It is believed to have detected a collision between a neutron star and a black hole

So far, black hole crashes or neutron stars have been captured, but never a combination of these. The National University of Australia believes that it has succeeded.

Scientists at the university have identified gravitational waves of what appears to be a fusion of a black hole and a neutron star, ABC reports.

The waves were captured by the LIGO and Virgo observatories on August 14. These waves came from a point 900 million light years from Earth which they have named as S190814bv.

Scientists discover new sources of gravitational waves regularly. So far a fusion of neutron stars has been detected, which has also been studied through telescopes, and several fusions of black holes.

In addition, with the entry into operation of Virgo, in August 2017, researchers began to have much greater capacity to locate the source of gravitational waves.

What are gravitational waves?

Gravitational waves distort spacetime and travel the Universe at the speed of light. They occur when two very massive objects come together, releasing an immense amount of energy. These distortions constantly cross the Earth and are imperceptible, but the detectors can capture how the length of some tunnels traveled by laser shorten or lengthen when these distortions pass.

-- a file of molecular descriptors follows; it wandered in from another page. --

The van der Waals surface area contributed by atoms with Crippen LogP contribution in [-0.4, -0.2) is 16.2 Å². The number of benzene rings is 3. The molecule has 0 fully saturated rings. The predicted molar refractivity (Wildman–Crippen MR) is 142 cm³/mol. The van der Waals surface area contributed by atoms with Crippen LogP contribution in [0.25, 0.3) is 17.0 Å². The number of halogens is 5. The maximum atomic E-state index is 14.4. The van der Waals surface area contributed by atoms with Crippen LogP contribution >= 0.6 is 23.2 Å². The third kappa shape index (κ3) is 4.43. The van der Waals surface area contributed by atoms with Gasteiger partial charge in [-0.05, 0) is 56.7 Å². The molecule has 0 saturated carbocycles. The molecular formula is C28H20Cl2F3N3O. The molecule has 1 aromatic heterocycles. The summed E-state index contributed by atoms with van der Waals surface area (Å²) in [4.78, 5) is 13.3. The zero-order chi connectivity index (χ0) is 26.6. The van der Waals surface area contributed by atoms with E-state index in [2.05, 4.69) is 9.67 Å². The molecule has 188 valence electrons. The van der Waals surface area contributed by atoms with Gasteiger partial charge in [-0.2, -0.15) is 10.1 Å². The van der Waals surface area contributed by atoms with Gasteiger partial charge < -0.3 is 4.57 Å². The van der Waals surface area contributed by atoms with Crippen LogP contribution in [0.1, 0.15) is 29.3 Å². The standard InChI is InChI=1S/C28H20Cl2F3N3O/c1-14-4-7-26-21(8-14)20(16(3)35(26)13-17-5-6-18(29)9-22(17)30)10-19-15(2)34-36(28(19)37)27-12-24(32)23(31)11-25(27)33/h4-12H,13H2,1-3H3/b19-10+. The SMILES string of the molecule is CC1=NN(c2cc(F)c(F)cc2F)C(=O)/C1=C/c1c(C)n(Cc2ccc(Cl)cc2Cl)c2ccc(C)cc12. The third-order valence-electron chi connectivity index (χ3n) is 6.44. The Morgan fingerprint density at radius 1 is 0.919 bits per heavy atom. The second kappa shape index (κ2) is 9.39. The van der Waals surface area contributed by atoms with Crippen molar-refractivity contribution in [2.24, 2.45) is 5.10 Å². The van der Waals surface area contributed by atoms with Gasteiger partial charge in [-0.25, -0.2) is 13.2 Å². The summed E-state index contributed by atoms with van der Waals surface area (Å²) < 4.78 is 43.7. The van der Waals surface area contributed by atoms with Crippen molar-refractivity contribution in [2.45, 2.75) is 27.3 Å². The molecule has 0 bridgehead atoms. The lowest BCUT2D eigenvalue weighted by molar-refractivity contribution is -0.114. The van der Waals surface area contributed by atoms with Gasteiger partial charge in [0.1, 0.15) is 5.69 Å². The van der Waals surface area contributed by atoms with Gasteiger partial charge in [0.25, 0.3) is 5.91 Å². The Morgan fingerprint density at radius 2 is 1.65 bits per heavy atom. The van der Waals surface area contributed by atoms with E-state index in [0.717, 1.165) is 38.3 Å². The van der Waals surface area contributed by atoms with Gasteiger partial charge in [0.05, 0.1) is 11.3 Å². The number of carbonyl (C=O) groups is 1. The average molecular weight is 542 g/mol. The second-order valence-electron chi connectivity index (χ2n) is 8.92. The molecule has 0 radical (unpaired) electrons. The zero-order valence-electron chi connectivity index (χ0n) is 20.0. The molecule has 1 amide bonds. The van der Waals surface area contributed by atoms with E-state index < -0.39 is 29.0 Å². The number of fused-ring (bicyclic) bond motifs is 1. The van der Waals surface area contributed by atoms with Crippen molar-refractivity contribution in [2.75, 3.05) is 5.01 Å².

Visual detection of the waves by telescopes and satellites has not been possible, so the nature of the collision cannot be confirmed exactly.

To solve it, the researchers are sweeping a region of sky seven times wider than the Moon, trying to obtain visual information that allows further investigation with more material than gravitational waves.

Another option that is being considered is that researchers have detected the fusion of an intermediate black hole with a very light one, something never detected so far.

Why can’t they identify the objects that have collided?

The estimated mass of one of the objects, less than three solar masses, is above what is usually considered to be the maximum limit of neutron stars, 2.2 soles.

The other object, the supposed black hole, has been easier to identify, since it reaches the five solar masses, something common in a black hole.

Neutron stars are objects as dense as an atomic nucleus that spin at enormous speeds, emitting powerful magnetic fields and warping space-time.

Black holes, on the other hand, are points where gravity is so intense that it tears space-time and prevents anything from escaping from within.

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